With Icahn at Door, Freeport Is Latest to Adapt Businessby
The number of board members will be reduced to nine from 16
Oil IPO remains an `alternative for future consideration'
Weeks after billionaire investor Carl Icahn disclosed a stake in Freeport-McMoRan Inc., the mining and energy company abruptly revamped its board and said it was considering spinning off its oil and natural gas business.
The move is the latest in a series of maneuvers by major corporations that are struggling to placate shareholders in the face of a debilitating collapse in world commodities prices. On Monday, DuPont Co. announced its chief executive officer would resign, just months after narrowly winning a proxy battle against another activist shareholder, Nelson Peltz.
Freeport is cutting its board membership almost in half, to nine from 16, as it prepares to separate the oil and gas unit following “constructive discussions” with shareholders, it said in a statement Tuesday. The company had announced a proposal earlier this year to sell shares in the oil and gas business.
A slimmer board and management structure and a renewed focus on metals will be well-received by shareholders, said Anthony Rizzuto, an analyst at Cowen & Co.
“This strategic move to refocus on the copper business is a much needed step in the right direction,” Rizzuto said in a research note Tuesday.
Freeport has been facing strong headwinds as the price of copper -- which accounted for about 60 percent of its revenue last year -- and oil plunged. The metals and energy producer increased its debt almost sixfold in 2013, as it re-entered the oil and gas business by buying former subsidiary McMoRan Exploration Co. and Plains Exploration & Production Co. in two separate deals announced the same day.
Freeport rose for a sixth consecutive day, climbing 5.8 percent on Tuesday to $11.83 at the close in New York. The shares have still declined 49 percent this year.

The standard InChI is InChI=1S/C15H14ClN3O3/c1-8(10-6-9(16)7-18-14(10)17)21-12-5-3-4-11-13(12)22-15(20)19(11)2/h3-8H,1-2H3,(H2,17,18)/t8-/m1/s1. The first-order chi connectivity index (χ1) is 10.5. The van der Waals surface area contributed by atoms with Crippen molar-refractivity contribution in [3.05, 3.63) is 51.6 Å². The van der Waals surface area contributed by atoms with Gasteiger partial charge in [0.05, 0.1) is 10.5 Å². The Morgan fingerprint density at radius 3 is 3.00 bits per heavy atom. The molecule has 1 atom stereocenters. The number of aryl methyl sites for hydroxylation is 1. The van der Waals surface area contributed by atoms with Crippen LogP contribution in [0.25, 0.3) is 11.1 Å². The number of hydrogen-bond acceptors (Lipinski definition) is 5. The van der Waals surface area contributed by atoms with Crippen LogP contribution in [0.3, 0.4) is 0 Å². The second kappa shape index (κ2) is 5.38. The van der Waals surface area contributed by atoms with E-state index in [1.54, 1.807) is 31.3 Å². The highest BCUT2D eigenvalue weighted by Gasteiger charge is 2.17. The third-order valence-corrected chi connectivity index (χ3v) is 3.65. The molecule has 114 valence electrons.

Freeport said earlier this year it would consider selling as much as 20 percent of its oil and gas unit in an initial public offering as it tries to finance expansion plans amid depressed commodity prices. If it does, it may find the total assets are worth $1.8 billion less than they were a year ago, according to a report from Bloomberg Intelligence last month.
“FCX’s strategy will focus on its global leading position in the copper industry,” it said.
Activist investor Icahn, who holds 8.8 percent of Freeport, said in August he intended to hold talks with the company on “capital expenditures, executive compensation practices and capital structure as well as curtailment of the issuer’s high-cost production operations.”
Eric Kinneberg, a Freeport spokesman, didn’t immediately respond to messages seeking comment on whether Icahn was one of the investors with whom Freeport consulted. Icahn’s office didn’t immediately respond to an e-mailed request for comment.
“The broad issues that were brought up by Icahn at the end of August for the most part have been addressed or are being addressed by today’s announcement,” Jeremy Sussman, an analyst with Clarksons Platou Securities Inc., said in a telephone interview from New York. “We’ll have to wait and see what actions the company takes.”
The new board is comprised of independent directors Gerald Ford, Robert Day, Lydia Kennard, Jon Madonna, Dustan McCoy, Stephen Siegele and Frances Fragos Townsend; and two executive directors, Chairman James Moffett and Chief Executive Officer Richard Adkerson. Five directors were appointed to the oil and gas unit’s board.
The previously disclosed IPO proposal remains an option, Freeport said.
“Other alternatives currently under consideration include a spinoff of FCX’s oil and gas business to its shareholders, joint venture arrangements and further spending reductions,” the world’s largest publicly traded copper producer said, referring to itself using its U.S. stock symbol.